A Lesson In Civics—but not what they teach in school

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So the town had two chairmen of selectmen and two chiefs of police. Somehow—I never found out how—O’Brien got hold of the keys to the chief’s office in Town Hall and set up shop there. Moloney moved in next door, into the office of the overseers of the poor.

Well, that was the situation in Milford in 1925, and it went on for months before the supreme court of Massachusetts decided that it was the first chairman (Higgiston) and the first chief of police (Moloney) who were legal, even though the electing board was partly illegal. The state legislature, dissatisfied with the court’s decision, insured against future confusion by changing the law the way the Good Government group thought it should be changed. But that didn’t help my father, who was no longer chairman.

To a thirteen-year-old boy it was not the court decision that was disenchanting—or my father’s sudden slip from power. It was the fact that for my elders, stopping on the Main Street sidewalk to pass the time of day with members of the opposition, the political battle seemed just a pleasant memory, like the memory of last football season. I didn’t think that was right. I thought people should crusade against evil three hundred and sixty-five days a year.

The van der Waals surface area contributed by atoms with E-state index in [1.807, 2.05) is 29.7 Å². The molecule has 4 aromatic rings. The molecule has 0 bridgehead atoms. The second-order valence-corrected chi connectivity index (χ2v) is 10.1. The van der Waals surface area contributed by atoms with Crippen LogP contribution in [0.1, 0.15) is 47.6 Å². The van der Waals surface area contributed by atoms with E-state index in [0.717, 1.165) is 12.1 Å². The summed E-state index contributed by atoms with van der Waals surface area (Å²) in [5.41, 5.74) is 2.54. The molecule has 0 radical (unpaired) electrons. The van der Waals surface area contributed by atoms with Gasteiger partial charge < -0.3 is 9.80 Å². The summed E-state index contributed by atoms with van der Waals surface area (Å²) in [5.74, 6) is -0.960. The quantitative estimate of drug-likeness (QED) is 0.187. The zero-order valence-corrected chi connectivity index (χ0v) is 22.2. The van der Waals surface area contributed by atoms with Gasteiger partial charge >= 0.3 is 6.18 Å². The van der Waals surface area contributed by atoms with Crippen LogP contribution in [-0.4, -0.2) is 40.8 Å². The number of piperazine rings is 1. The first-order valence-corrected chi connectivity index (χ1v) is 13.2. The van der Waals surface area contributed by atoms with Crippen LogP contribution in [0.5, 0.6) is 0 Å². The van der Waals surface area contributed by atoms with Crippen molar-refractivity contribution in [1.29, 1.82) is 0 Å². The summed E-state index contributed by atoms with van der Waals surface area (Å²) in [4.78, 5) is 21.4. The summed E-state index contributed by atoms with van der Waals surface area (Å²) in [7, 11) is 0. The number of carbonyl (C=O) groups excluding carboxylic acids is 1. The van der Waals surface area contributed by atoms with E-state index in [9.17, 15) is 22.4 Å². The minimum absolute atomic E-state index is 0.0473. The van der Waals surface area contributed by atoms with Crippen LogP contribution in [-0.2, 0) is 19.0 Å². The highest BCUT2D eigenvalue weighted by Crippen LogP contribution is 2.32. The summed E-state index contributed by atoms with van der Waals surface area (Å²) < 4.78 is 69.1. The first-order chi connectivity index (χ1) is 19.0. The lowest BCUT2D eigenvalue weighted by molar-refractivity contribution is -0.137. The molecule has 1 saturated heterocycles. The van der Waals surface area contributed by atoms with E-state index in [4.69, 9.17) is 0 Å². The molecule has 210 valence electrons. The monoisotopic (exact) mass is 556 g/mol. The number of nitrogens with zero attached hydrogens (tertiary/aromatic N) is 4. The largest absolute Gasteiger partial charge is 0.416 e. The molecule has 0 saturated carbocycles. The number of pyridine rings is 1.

I remember very well what my father said the day he came home to announce that it was all over, that the court had dismissed the Good Government party’s claims, a decision which in effect bound the town to appointments made by vote of an official who had never really been elected.

I burned with the injustice of this, but my father just smiled.

“Well,” he said, “it’s been a lot of fun.”

That’s what I learned in Massachusetts in 1925. Politicians in a democracy have too much fun. They don’t seem to think that evil is really evil at all, except at election time.

I don’t think it would be good to let that get around.